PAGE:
Radiohead anthem ‘Creep’, a song which is unquestionably the band’s biggest hit, remains a repeated source of anguish for the group. Given their plethora of masterpieces created over a 35-year career, the fact that this one song is often the focus of people’s attention is a repeated frustration.
When the track was re-released in 1993, it catapulted the band from being a relatively obscure act known and respected as part of the alternative music scene in Britain, to a ‘one-hit-wonder’ with international fame. As the years progressed, however, Radiohead has of course proven that they are anything but that label. The release of the single was initially met with some hostility, a topic centred around the radio version replacing the line ‘so fucking special’ with ‘so very special’. The decision would lead to the band concerned accusations of selling out, which was the reception from some quarters.
‘Creep’ became an underground hit for the band in the United States, one which can be traced back to one Californian college who added the song to a radio playlist in San Francisco. A censored version of the number was then released to radio stations and, gradually, it became an American alt-rock anthem.
Over the next couple of years of touring, the band began to lose patience with the track and the sort of clientele it attracted to their concerts. “We seemed to be living out the same four and a half minutes of our lives over and over again. It was incredibly stultifying,” Johnny Greenwood said on those early tours, even recalling how audience members would scream for ‘Creep’ and then leave immediately after it was performed.
During those string of live dates for Radiohead’s third album OK Computer, Yorke became hostile when ‘Creep’ was mentioned in interviews and then, in the weeks after, began to refuse requests to play it live. One night in Montréal, things escalated when Yorke shouted at the audience, “Fuck off, we’re tired of it.”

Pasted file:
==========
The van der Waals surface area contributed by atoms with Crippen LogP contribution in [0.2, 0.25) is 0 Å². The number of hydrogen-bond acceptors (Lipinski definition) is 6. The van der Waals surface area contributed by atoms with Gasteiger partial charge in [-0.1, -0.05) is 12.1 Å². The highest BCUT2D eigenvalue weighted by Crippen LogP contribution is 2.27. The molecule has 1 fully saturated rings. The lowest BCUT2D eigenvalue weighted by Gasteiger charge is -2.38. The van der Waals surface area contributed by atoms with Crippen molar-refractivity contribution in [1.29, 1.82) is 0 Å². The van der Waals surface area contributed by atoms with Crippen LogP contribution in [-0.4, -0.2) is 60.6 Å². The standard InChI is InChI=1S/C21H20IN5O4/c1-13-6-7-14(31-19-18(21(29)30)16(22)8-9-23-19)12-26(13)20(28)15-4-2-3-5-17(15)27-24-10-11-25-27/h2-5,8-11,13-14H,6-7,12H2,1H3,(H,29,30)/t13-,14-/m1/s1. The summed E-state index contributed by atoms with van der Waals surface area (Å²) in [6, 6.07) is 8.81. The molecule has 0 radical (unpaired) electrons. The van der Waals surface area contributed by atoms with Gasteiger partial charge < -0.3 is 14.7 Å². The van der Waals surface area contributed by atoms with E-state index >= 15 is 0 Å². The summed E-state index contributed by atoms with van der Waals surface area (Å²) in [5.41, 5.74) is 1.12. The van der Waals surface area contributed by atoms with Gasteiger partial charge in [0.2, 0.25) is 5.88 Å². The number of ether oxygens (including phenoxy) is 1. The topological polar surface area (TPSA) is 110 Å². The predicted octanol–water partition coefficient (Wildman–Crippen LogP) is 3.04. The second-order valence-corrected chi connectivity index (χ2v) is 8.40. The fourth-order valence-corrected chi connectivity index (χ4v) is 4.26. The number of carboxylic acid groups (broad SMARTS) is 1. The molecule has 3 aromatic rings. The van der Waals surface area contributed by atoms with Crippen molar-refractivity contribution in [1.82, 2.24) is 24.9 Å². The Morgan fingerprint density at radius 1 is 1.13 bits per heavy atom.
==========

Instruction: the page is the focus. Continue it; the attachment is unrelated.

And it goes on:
The lead singer even dismissed fans demanding to hear it as “anally retarded”. This tour would be the last time that Radiohead would entertain the idea playing the track until the encore of their 2001, a homecoming concert at South Park, Oxford, after an equipment failure halted a performance of another song and they performed an impromptu rendition of ‘Creep’.
Radiohead then placed the song in hiding for eight years until they surprisingly unleashed ‘Creep’ as the opening song of their iconic headline performance at Reading Festival in 2009. The song once again returned from the shadows until their 2017 tour for A Moon Shaped Pool when a fan spent the majority of a concert shouting for it and, subsequently, the band decided to treat the audience to “see what the reaction is, just to see how it feels”.
With a bit of renewed vigour, they again brought out ‘Creep’ again during the encore of their headline performance at the Glastonbury Festival later that year. Following that performance, Ed O’Brien said, “it’s nice to play for the right reasons. People like it and want to hear it. We do err towards not playing it because you don’t want it to feel like show business.”
In the same interview, Yorke said: “It can be cool sometimes, but other times I want to stop halfway through and be like, ‘Nah, this isn’t happening’.” Admittedly, this acceptance is something that has come with age. As the years have gone by, Radiohead started to release and understand how fortunate they are to have a song as universally loved as ‘Creep’ but, importantly, they are still unwilling to be defined by it.